Countrycall . . . . . .
There are not many sites in the north- east of England where 14 or more species of butterfly can be recorded in one short visit but Bowes Valley Nature Reserve at Kibblesworth, south of Gateshead on the Durham/ Northumberland border, is one such amazing location. Situated on a former clay pit and brickworks site, much money and time has been spent in reclaiming the 100 acres and planting a variety of wild flowers, shrubs and trees to encourage the inhabitation of birds and insects. Waterfilled excavations have also been constructed to encourage freshwater marine and aquatic insect and bird species.
Following the closure of Kibblesworth brickworks and adjacent clay pits and a subsequent period as a landfill site, waste management firm Sita U. K., with the aid of a grant from the Forestry Commission and representatives from the Great North Forest and Gateshead Council, have reclaimed the site and returned it to nature. Since the closure of the landfill site in
2001 landscaping and redevelopment work has resulted in the regeneration of several meadows with shrub and wild flower plantings together with hardcore pathways leading visitors around the various meadows and ponds. In just over a decade the reserve has quickly become a haven for many species of birds and insects and, in particular, butterflies.
Whilst some of Britain’s indigenous butterflies are decreasing in numbers this is not the case in the northeast. Species not found in the counties of Durham and Northumberland a few decades ago have now established themselves and indeed continue to spread northwards.
At Kibblesworth, the common and always welcome white pierid butterflies are widespread as is the delightful orange tip ( Anthocaris caramines), the male of which is characterised by its bright orange forewing tips. Three of the skipper butterflies are found there with the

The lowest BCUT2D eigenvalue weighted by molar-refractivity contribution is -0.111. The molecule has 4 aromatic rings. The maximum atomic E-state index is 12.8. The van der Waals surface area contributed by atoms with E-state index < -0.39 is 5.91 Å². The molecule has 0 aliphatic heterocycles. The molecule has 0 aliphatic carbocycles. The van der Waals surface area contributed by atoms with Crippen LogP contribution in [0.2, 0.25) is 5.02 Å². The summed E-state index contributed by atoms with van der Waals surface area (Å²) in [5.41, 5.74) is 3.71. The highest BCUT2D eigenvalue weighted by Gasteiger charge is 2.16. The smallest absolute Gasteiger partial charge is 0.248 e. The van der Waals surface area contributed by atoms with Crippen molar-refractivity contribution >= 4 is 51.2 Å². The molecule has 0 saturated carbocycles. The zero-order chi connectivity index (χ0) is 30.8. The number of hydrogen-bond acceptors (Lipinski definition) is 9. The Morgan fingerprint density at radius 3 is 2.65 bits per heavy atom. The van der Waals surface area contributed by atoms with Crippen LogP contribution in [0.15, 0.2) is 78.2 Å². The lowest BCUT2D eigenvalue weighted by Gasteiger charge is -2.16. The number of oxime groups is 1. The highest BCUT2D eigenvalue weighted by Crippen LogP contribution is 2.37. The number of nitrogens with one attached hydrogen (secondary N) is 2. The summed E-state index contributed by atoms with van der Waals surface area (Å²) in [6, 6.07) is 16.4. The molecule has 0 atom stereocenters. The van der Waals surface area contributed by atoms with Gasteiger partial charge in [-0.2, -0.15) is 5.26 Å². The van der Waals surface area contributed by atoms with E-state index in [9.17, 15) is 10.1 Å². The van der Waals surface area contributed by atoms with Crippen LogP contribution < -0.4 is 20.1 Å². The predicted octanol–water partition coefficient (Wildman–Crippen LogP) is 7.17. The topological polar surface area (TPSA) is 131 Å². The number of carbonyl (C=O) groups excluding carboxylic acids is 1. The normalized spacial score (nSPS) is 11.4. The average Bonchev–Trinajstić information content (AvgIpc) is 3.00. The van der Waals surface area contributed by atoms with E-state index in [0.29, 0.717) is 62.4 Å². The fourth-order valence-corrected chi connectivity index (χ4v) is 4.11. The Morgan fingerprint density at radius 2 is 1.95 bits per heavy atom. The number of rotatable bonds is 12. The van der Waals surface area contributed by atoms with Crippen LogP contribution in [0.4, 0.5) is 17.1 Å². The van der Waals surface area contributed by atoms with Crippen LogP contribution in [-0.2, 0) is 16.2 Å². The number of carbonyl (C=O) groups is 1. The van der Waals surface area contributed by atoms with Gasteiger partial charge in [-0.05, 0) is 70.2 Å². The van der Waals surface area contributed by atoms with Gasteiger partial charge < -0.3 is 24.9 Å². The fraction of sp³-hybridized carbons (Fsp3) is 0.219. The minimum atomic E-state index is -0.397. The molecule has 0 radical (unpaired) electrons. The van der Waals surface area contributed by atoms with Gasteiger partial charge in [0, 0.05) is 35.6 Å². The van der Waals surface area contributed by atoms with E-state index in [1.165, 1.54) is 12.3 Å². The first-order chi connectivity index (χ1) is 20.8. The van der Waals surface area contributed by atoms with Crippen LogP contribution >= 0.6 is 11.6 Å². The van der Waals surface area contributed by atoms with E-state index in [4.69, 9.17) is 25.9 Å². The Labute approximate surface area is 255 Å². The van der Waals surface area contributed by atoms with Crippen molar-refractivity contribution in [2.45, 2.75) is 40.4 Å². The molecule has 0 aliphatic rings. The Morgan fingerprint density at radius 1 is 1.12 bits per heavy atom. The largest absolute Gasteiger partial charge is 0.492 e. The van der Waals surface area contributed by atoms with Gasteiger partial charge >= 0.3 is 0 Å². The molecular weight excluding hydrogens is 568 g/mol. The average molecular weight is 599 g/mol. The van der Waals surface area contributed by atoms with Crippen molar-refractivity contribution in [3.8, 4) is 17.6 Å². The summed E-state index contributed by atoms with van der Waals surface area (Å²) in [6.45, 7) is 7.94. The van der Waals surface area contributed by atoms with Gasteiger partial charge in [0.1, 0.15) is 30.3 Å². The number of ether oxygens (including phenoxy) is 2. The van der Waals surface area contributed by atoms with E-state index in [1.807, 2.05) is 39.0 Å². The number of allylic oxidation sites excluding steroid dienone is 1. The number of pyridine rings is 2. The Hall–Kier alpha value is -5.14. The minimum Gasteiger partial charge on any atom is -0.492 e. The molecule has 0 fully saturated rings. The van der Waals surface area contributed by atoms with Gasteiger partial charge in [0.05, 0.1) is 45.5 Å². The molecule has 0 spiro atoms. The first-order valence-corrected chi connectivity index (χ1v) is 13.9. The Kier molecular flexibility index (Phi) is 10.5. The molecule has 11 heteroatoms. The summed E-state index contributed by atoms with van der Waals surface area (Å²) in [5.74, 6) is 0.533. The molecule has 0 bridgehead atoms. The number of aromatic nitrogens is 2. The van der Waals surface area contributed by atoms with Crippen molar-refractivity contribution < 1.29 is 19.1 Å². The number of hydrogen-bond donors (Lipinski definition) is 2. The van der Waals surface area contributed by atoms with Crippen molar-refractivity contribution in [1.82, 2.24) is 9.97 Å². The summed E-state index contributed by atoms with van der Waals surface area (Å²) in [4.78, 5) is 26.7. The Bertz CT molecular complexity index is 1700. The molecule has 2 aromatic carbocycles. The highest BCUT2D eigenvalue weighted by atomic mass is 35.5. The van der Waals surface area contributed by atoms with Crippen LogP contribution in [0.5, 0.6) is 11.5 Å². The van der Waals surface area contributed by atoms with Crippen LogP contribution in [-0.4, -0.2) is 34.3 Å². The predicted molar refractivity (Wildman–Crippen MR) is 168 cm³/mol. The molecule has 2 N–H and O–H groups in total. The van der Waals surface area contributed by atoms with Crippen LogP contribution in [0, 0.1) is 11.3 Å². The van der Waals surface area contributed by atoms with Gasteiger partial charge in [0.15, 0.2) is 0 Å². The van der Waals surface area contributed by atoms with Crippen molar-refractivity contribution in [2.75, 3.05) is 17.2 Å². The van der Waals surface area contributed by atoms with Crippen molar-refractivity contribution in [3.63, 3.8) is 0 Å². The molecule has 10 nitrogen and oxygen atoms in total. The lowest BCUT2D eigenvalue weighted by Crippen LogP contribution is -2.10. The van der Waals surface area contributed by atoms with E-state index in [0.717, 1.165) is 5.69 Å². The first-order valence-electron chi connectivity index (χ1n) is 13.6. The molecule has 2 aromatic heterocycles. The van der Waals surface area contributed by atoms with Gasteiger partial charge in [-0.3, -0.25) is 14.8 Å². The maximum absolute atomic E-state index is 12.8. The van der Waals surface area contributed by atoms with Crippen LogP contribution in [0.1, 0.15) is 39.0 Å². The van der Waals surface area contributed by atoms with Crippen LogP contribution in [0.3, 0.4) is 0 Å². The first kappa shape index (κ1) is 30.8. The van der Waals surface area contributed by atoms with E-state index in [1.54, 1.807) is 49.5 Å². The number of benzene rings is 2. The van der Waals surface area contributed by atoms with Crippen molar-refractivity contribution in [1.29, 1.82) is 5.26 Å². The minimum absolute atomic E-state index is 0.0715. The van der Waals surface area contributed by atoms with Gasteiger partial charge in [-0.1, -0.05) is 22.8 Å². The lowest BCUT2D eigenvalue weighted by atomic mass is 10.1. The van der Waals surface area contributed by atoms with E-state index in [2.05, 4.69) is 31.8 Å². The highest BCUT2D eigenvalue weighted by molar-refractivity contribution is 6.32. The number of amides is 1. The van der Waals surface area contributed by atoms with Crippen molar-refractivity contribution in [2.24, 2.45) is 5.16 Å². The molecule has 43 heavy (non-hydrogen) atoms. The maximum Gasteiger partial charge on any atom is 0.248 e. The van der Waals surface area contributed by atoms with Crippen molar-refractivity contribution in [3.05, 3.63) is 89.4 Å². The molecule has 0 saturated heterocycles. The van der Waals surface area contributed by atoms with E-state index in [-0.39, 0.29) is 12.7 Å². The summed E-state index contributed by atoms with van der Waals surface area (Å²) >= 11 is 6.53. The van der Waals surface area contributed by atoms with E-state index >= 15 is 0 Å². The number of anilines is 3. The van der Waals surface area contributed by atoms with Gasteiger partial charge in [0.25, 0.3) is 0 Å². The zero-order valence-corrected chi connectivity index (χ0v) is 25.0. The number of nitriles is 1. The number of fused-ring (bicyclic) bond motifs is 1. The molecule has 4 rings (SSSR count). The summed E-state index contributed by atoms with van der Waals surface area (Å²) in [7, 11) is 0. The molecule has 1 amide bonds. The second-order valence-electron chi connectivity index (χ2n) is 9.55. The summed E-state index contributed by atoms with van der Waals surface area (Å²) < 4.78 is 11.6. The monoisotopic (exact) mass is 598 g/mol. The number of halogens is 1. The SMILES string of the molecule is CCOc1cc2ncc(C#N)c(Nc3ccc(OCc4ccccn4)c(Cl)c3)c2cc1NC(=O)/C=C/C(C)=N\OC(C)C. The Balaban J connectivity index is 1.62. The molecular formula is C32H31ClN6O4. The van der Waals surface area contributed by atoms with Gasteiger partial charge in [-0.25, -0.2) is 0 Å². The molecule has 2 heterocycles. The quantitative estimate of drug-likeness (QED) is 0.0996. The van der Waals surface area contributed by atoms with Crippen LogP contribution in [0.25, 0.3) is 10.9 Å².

small skipper ( Thymelicus sylvestris) in particular a recent colonist and one of the most common butterflies to be seen now. The browns are well represented with the meadow brown ( Maniola jurtina), small heath ( Coenonympha pamphilus) and three other recent species that have moved northwards and are now commonly seen in several locations that formerly did not support these butterflies. A stroll along the pathways of the reserve will reward the naturalist with views of the ringlet ( Aphantopus hyperantus), the sun- loving wall brown ( Lasiommata megera) and the more shadeinhabiting speckled wood ( Parage aegeria), commonly seen flitting along woodland pathways and stopping at sunlight- bathed leaves with wings spread open to absorb the sun’s rays. One unusual resident is the grayling ( Hipparchia semele), another of the brown butterflies whose characteristic trait is to rest on the ground with wings folded and when
disturbed expose the eye spots on the underside of the forewings to ward off predators. Historically, in the north- east this butterfly was locally confined to the coastal regions of Northumberland and parts of Durham but has set out to move a considerable distance inland to colonise the Kibblesworth site.
The widespread beautiful common blue ( Polyommatus icarus) and equally beautiful small copper ( Lycaena phlaeas) can be seen, whilst the ample provision of nectarfilled thistles, knapweed and teasel ensure a welcome food source for the nymphalid species, peacock ( Aglais io) red admiral, ( Vanessa atalanta) comma ( Polygonia c- album) and small tortoiseshell ( Aglais urticae) and in good migratory years the painted lady ( Vanessa cardui). One more pretty but elusive butterfly found at a few locations on the reserve is the purple hairstreak ( Favonious quercus). Patience will often reward the observer with a sight of these butterflies which breed on mature oak trees. In suitable conditions they can be seen flitting out from the sides of the tree where, after a short flight, they will disappear again into the foliage to feed on
the secretions of
aphids that dwell on the oak leaves.
Despite the site being situated within the boundaries of a heavily built- up region, the variety of flora has been rapidly colonised by butterfly species whilst the ponds attract several species of dragonfly which can be seen in abundance during their flight periods.
Despite the many other havens for butterflies, it is particularly pleasing that in less than 20 years the recently created wildlife haven at Bowes Valley Nature Reserve has quickly become one of the leading sites in the north- east from which to see such a variety of butterfly species. This is ample proof of what can be achieved with appropriate land management and site restoration.
Of the three species of “skippers” resident in the north- east the small skipper is one that has dramatically expanded its range northwards.
The painted lady.
A grayling in typical pose near the large pond. A red admiral.
During a visit in September 2014 this beautiful male common blue was unusually the only such member of the species noted on that day.
The wall brown.
The speckled wood is a recent colonist in the north- east of England.
An orange tip. Left:
The small tortoiseshell is a common species to be seen at Kibblesworth.
The large and spectacular peacock is now one of the north- east’s most common butterflies.